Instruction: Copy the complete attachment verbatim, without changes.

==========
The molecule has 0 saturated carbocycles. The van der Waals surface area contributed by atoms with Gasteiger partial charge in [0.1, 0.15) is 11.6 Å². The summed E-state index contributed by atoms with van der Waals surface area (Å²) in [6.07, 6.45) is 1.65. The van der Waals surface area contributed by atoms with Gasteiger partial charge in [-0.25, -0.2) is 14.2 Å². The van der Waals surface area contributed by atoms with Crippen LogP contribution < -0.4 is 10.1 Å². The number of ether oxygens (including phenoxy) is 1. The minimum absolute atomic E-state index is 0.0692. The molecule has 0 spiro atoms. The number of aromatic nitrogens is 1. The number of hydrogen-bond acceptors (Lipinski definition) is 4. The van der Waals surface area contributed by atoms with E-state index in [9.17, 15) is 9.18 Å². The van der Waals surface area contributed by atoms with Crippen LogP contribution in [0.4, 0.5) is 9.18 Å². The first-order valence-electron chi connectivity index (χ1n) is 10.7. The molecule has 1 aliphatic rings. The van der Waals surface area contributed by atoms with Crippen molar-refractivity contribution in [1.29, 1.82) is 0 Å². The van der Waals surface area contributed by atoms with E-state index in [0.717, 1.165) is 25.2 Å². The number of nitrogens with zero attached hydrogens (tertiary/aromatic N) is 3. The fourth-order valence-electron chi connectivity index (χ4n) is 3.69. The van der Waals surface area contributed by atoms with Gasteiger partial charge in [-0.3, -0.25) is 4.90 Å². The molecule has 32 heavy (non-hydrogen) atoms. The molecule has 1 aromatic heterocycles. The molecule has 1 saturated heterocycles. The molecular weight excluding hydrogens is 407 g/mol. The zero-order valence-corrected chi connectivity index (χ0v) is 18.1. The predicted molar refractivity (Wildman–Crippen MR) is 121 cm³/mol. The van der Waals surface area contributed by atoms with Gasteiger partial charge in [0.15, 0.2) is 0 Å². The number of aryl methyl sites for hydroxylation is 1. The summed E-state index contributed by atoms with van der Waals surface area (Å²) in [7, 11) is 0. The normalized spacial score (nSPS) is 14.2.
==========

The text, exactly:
The molecule has 0 saturated carbocycles. The van der Waals surface area contributed by atoms with Gasteiger partial charge in [0.1, 0.15) is 11.6 Å². The summed E-state index contributed by atoms with van der Waals surface area (Å²) in [6.07, 6.45) is 1.65. The van der Waals surface area contributed by atoms with Gasteiger partial charge in [-0.25, -0.2) is 14.2 Å². The van der Waals surface area contributed by atoms with Crippen LogP contribution < -0.4 is 10.1 Å². The number of ether oxygens (including phenoxy) is 1. The minimum absolute atomic E-state index is 0.0692. The molecule has 0 spiro atoms. The number of aromatic nitrogens is 1. The number of hydrogen-bond acceptors (Lipinski definition) is 4. The van der Waals surface area contributed by atoms with E-state index in [9.17, 15) is 9.18 Å². The van der Waals surface area contributed by atoms with Crippen LogP contribution in [0.4, 0.5) is 9.18 Å². The first-order valence-electron chi connectivity index (χ1n) is 10.7. The molecule has 1 aliphatic rings. The van der Waals surface area contributed by atoms with Crippen molar-refractivity contribution in [1.29, 1.82) is 0 Å². The van der Waals surface area contributed by atoms with E-state index in [0.717, 1.165) is 25.2 Å². The number of nitrogens with zero attached hydrogens (tertiary/aromatic N) is 3. The fourth-order valence-electron chi connectivity index (χ4n) is 3.69. The van der Waals surface area contributed by atoms with Gasteiger partial charge in [-0.3, -0.25) is 4.90 Å². The molecule has 32 heavy (non-hydrogen) atoms. The molecule has 1 aromatic heterocycles. The molecule has 1 saturated heterocycles. The molecular weight excluding hydrogens is 407 g/mol. The zero-order valence-corrected chi connectivity index (χ0v) is 18.1. The predicted molar refractivity (Wildman–Crippen MR) is 121 cm³/mol. The van der Waals surface area contributed by atoms with Gasteiger partial charge in [0.15, 0.2) is 0 Å². The number of aryl methyl sites for hydroxylation is 1. The summed E-state index contributed by atoms with van der Waals surface area (Å²) in [7, 11) is 0. The normalized spacial score (nSPS) is 14.2.